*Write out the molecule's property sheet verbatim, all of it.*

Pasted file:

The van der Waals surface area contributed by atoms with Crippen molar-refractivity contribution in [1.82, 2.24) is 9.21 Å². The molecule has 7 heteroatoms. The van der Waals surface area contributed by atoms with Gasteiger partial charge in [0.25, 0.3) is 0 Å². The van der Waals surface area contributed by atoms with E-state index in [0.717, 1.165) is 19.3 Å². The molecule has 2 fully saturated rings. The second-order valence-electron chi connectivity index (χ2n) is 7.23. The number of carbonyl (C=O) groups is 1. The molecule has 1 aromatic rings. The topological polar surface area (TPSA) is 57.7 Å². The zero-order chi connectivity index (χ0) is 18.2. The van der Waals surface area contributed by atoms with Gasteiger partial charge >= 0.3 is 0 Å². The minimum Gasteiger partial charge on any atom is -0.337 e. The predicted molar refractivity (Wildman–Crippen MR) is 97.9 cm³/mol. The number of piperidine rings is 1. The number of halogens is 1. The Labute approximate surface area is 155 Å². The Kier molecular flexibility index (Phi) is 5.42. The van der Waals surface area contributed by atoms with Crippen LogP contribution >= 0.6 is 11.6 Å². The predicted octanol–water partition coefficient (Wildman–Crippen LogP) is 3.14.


The van der Waals surface area contributed by atoms with Crippen molar-refractivity contribution in [1.82, 2.24) is 9.21 Å². The molecule has 7 heteroatoms. The van der Waals surface area contributed by atoms with Gasteiger partial charge in [0.25, 0.3) is 0 Å². The van der Waals surface area contributed by atoms with E-state index in [0.717, 1.165) is 19.3 Å². The molecule has 2 fully saturated rings. The second-order valence-electron chi connectivity index (χ2n) is 7.23. The number of carbonyl (C=O) groups is 1. The molecule has 1 aromatic rings. The topological polar surface area (TPSA) is 57.7 Å². The zero-order chi connectivity index (χ0) is 18.2. The van der Waals surface area contributed by atoms with Gasteiger partial charge >= 0.3 is 0 Å². The minimum Gasteiger partial charge on any atom is -0.337 e. The predicted molar refractivity (Wildman–Crippen MR) is 97.9 cm³/mol. The number of piperidine rings is 1. The number of halogens is 1. The Labute approximate surface area is 155 Å². The Kier molecular flexibility index (Phi) is 5.42. The van der Waals surface area contributed by atoms with Crippen LogP contribution >= 0.6 is 11.6 Å². The predicted octanol–water partition coefficient (Wildman–Crippen LogP) is 3.14.